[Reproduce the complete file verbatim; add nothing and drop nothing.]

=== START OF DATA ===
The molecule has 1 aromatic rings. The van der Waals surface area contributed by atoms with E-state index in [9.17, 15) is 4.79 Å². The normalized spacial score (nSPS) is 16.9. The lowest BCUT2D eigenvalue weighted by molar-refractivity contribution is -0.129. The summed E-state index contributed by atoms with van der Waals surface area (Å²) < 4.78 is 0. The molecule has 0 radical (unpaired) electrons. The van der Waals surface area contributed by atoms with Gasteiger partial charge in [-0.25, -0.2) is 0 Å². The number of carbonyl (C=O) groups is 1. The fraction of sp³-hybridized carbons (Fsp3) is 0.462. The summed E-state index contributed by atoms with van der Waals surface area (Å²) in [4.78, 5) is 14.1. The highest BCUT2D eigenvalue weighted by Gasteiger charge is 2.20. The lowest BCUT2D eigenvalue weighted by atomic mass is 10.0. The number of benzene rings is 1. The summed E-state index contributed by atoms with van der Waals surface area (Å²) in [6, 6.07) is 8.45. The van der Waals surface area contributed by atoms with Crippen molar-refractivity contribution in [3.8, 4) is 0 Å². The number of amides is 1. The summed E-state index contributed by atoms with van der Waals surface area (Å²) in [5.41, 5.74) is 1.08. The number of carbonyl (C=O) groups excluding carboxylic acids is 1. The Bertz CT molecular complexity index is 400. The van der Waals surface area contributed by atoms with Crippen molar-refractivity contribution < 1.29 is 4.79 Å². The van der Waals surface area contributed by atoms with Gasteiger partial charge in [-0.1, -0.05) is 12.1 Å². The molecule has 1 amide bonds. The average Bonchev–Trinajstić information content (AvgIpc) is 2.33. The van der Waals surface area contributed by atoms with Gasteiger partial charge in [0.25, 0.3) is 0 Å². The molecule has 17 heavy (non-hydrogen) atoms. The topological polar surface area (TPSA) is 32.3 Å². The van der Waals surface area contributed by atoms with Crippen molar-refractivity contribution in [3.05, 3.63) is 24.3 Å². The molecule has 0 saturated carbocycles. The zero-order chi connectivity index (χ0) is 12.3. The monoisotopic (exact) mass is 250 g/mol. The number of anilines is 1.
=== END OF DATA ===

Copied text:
The molecule has 1 aromatic rings. The van der Waals surface area contributed by atoms with E-state index in [9.17, 15) is 4.79 Å². The normalized spacial score (nSPS) is 16.9. The lowest BCUT2D eigenvalue weighted by molar-refractivity contribution is -0.129. The summed E-state index contributed by atoms with van der Waals surface area (Å²) < 4.78 is 0. The molecule has 0 radical (unpaired) electrons. The van der Waals surface area contributed by atoms with Gasteiger partial charge in [-0.25, -0.2) is 0 Å². The number of carbonyl (C=O) groups is 1. The fraction of sp³-hybridized carbons (Fsp3) is 0.462. The summed E-state index contributed by atoms with van der Waals surface area (Å²) in [4.78, 5) is 14.1. The highest BCUT2D eigenvalue weighted by Gasteiger charge is 2.20. The lowest BCUT2D eigenvalue weighted by atomic mass is 10.0. The number of benzene rings is 1. The summed E-state index contributed by atoms with van der Waals surface area (Å²) in [6, 6.07) is 8.45. The van der Waals surface area contributed by atoms with Crippen molar-refractivity contribution in [3.8, 4) is 0 Å². The number of amides is 1. The summed E-state index contributed by atoms with van der Waals surface area (Å²) in [5.41, 5.74) is 1.08. The number of carbonyl (C=O) groups excluding carboxylic acids is 1. The Bertz CT molecular complexity index is 400. The van der Waals surface area contributed by atoms with Crippen molar-refractivity contribution < 1.29 is 4.79 Å². The van der Waals surface area contributed by atoms with Gasteiger partial charge in [-0.1, -0.05) is 12.1 Å². The molecule has 1 amide bonds. The average Bonchev–Trinajstić information content (AvgIpc) is 2.33. The van der Waals surface area contributed by atoms with Gasteiger partial charge in [0.25, 0.3) is 0 Å². The molecule has 17 heavy (non-hydrogen) atoms. The topological polar surface area (TPSA) is 32.3 Å². The van der Waals surface area contributed by atoms with Crippen molar-refractivity contribution in [3.05, 3.63) is 24.3 Å². The molecule has 0 saturated carbocycles. The zero-order chi connectivity index (χ0) is 12.3. The monoisotopic (exact) mass is 250 g/mol. The number of anilines is 1.